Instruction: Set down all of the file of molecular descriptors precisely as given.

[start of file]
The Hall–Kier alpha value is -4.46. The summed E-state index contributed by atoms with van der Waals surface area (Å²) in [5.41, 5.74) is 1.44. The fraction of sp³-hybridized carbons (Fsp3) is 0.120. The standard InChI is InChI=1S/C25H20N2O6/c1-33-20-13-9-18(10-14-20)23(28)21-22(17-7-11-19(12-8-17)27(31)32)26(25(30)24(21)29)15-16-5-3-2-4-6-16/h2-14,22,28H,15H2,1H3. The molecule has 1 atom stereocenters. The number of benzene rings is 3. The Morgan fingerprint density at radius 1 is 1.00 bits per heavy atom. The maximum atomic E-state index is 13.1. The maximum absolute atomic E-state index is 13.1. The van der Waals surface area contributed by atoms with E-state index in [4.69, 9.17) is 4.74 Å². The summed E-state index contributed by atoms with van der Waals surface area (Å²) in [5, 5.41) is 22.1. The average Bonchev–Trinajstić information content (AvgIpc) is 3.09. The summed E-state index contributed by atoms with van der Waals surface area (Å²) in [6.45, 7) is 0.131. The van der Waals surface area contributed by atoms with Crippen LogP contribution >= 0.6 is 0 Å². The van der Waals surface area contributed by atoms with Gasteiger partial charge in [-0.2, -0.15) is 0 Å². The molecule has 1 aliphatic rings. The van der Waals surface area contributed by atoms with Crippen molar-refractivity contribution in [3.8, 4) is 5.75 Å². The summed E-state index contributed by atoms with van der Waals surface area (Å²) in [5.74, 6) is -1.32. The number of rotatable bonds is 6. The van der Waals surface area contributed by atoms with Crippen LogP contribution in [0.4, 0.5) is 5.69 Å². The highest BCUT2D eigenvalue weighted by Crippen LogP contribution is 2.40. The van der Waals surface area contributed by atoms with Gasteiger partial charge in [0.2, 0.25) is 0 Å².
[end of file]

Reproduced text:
The Hall–Kier alpha value is -4.46. The summed E-state index contributed by atoms with van der Waals surface area (Å²) in [5.41, 5.74) is 1.44. The fraction of sp³-hybridized carbons (Fsp3) is 0.120. The standard InChI is InChI=1S/C25H20N2O6/c1-33-20-13-9-18(10-14-20)23(28)21-22(17-7-11-19(12-8-17)27(31)32)26(25(30)24(21)29)15-16-5-3-2-4-6-16/h2-14,22,28H,15H2,1H3. The molecule has 1 atom stereocenters. The number of benzene rings is 3. The Morgan fingerprint density at radius 1 is 1.00 bits per heavy atom. The maximum atomic E-state index is 13.1. The maximum absolute atomic E-state index is 13.1. The van der Waals surface area contributed by atoms with E-state index in [4.69, 9.17) is 4.74 Å². The summed E-state index contributed by atoms with van der Waals surface area (Å²) in [5, 5.41) is 22.1. The average Bonchev–Trinajstić information content (AvgIpc) is 3.09. The summed E-state index contributed by atoms with van der Waals surface area (Å²) in [6.45, 7) is 0.131. The van der Waals surface area contributed by atoms with Crippen LogP contribution >= 0.6 is 0 Å². The van der Waals surface area contributed by atoms with Gasteiger partial charge in [-0.2, -0.15) is 0 Å². The molecule has 1 aliphatic rings. The van der Waals surface area contributed by atoms with Crippen molar-refractivity contribution in [3.8, 4) is 5.75 Å². The summed E-state index contributed by atoms with van der Waals surface area (Å²) in [5.74, 6) is -1.32. The number of rotatable bonds is 6. The van der Waals surface area contributed by atoms with Crippen LogP contribution in [0.4, 0.5) is 5.69 Å². The highest BCUT2D eigenvalue weighted by Crippen LogP contribution is 2.40. The van der Waals surface area contributed by atoms with Gasteiger partial charge in [0.2, 0.25) is 0 Å².